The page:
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Belichick suddenly looking at life without Weis or Crennel

JACKSONVILLE, Fla. -- He's the only head coach who has won three Super Bowls in four years, and none has ever won three in a row. Yet that is not the greatest challenge facing Bill Belichick today.

The last Super Bowl-winning team to lose both its offensive and defensive coordinators was the 1994 San Francisco 49ers, who saw Mike Shanahan leave to coach the Denver Broncos and Ray Rhodes become coach of the Philadelphia Eagles. Since that exodus, the 49ers have never returned to the Super Bowl, although they did reach the NFC Championship game in 1997.

In the first four years after the departure of Shanahan and Rhodes, the Niners continued to be among the league's best teams, going 48-16 and reaching that conference championship game. But with their star players aging, many of their younger reserves moving on in free agency, and their core coordinators working elsewhere, the Niners began a slide to their present mediocrity; they have gone 41-55 over the last six years.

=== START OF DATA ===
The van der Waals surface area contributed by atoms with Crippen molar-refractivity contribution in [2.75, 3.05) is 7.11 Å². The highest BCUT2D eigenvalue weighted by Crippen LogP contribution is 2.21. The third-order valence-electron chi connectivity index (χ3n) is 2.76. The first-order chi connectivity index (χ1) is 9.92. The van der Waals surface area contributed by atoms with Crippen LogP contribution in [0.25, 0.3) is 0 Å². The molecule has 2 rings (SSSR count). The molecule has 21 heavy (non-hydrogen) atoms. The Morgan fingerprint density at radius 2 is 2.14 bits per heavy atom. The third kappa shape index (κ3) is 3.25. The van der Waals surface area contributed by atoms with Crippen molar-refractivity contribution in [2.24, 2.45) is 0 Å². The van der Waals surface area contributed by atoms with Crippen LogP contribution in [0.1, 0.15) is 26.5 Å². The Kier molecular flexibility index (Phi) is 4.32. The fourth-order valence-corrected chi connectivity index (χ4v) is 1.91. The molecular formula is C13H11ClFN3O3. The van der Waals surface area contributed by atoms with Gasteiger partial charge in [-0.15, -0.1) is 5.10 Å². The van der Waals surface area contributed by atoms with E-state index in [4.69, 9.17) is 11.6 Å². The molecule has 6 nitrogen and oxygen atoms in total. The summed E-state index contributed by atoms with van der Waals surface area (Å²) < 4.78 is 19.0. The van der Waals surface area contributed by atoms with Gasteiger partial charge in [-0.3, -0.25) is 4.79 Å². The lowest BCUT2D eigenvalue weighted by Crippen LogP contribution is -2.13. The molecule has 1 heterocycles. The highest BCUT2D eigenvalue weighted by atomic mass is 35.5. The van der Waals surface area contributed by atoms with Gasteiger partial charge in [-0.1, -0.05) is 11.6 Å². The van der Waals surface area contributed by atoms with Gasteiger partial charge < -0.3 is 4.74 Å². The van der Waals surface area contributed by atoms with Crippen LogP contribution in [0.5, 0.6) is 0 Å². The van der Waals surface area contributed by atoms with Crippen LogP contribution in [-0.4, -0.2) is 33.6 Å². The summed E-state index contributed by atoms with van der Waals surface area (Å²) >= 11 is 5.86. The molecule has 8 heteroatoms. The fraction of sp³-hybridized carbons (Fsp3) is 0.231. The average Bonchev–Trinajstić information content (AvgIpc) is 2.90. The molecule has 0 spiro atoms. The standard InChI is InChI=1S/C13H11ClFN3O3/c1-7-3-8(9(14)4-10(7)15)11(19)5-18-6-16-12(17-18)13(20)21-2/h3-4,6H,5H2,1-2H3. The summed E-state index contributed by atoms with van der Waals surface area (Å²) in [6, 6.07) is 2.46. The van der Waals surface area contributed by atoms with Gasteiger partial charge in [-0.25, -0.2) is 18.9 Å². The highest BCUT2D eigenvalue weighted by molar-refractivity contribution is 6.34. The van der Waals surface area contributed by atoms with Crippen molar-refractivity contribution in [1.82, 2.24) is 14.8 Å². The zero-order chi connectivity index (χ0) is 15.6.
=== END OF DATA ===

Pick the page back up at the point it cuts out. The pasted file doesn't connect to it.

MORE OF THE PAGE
Certainly it was not solely the loss of Shanahan and Rhodes that destroyed what had been the league's most dominant franchise, but that brain drain played a large part in its demise, people in San Francisco now believe. So of all the challenges facing Belichick this offseason as he tries to maintain his team's status as the elite organization in football, the toughest may be proving there is life after the departure of offensive coordinator Charlie Weis and defensive coordinator Romeo Crennel, who will leave this week to take over Notre Dame and the Cleveland Browns, respectively.